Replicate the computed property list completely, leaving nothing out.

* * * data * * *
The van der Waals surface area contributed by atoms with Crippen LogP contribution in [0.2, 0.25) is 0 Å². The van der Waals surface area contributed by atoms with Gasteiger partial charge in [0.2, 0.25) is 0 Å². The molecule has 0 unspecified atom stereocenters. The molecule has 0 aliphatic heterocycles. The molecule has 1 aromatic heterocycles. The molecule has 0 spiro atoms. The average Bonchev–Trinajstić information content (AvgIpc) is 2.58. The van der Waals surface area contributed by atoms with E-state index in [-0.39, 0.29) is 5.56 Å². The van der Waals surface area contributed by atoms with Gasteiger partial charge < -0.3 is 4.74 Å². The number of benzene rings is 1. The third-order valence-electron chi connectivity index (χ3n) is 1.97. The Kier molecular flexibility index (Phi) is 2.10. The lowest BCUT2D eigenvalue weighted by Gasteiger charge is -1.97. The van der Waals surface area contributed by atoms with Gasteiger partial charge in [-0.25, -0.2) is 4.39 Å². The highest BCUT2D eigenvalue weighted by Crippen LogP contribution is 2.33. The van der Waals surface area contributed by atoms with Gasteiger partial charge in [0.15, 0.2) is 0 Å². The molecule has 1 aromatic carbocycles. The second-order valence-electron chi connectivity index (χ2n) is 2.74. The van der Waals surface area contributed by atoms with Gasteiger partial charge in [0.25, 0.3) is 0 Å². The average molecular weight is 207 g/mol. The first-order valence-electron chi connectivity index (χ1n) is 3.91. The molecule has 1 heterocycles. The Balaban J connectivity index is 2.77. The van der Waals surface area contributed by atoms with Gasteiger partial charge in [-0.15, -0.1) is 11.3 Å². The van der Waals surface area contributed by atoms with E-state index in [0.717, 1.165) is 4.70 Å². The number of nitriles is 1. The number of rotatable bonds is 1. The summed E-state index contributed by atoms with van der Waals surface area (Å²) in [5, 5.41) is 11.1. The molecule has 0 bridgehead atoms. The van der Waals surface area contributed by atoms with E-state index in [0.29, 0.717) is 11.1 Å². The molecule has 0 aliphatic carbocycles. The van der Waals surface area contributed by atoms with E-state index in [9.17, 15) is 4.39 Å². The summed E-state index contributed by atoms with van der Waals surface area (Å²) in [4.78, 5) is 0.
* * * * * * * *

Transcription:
The van der Waals surface area contributed by atoms with Crippen LogP contribution in [0.2, 0.25) is 0 Å². The van der Waals surface area contributed by atoms with Gasteiger partial charge in [0.2, 0.25) is 0 Å². The molecule has 0 unspecified atom stereocenters. The molecule has 0 aliphatic heterocycles. The molecule has 1 aromatic heterocycles. The molecule has 0 spiro atoms. The average Bonchev–Trinajstić information content (AvgIpc) is 2.58. The van der Waals surface area contributed by atoms with E-state index in [-0.39, 0.29) is 5.56 Å². The van der Waals surface area contributed by atoms with Gasteiger partial charge < -0.3 is 4.74 Å². The number of benzene rings is 1. The third-order valence-electron chi connectivity index (χ3n) is 1.97. The Kier molecular flexibility index (Phi) is 2.10. The lowest BCUT2D eigenvalue weighted by Gasteiger charge is -1.97. The van der Waals surface area contributed by atoms with Gasteiger partial charge in [-0.25, -0.2) is 4.39 Å². The highest BCUT2D eigenvalue weighted by Crippen LogP contribution is 2.33. The van der Waals surface area contributed by atoms with Gasteiger partial charge in [0.15, 0.2) is 0 Å². The molecule has 1 aromatic carbocycles. The second-order valence-electron chi connectivity index (χ2n) is 2.74. The van der Waals surface area contributed by atoms with Gasteiger partial charge in [0.25, 0.3) is 0 Å². The average molecular weight is 207 g/mol. The first-order valence-electron chi connectivity index (χ1n) is 3.91. The molecule has 1 heterocycles. The Balaban J connectivity index is 2.77. The van der Waals surface area contributed by atoms with Gasteiger partial charge in [-0.15, -0.1) is 11.3 Å². The van der Waals surface area contributed by atoms with E-state index in [0.717, 1.165) is 4.70 Å². The number of nitriles is 1. The number of rotatable bonds is 1. The summed E-state index contributed by atoms with van der Waals surface area (Å²) in [5, 5.41) is 11.1. The molecule has 0 bridgehead atoms. The van der Waals surface area contributed by atoms with E-state index in [0.29, 0.717) is 11.1 Å². The molecule has 0 aliphatic carbocycles. The van der Waals surface area contributed by atoms with E-state index in [9.17, 15) is 4.39 Å². The summed E-state index contributed by atoms with van der Waals surface area (Å²) in [4.78, 5) is 0.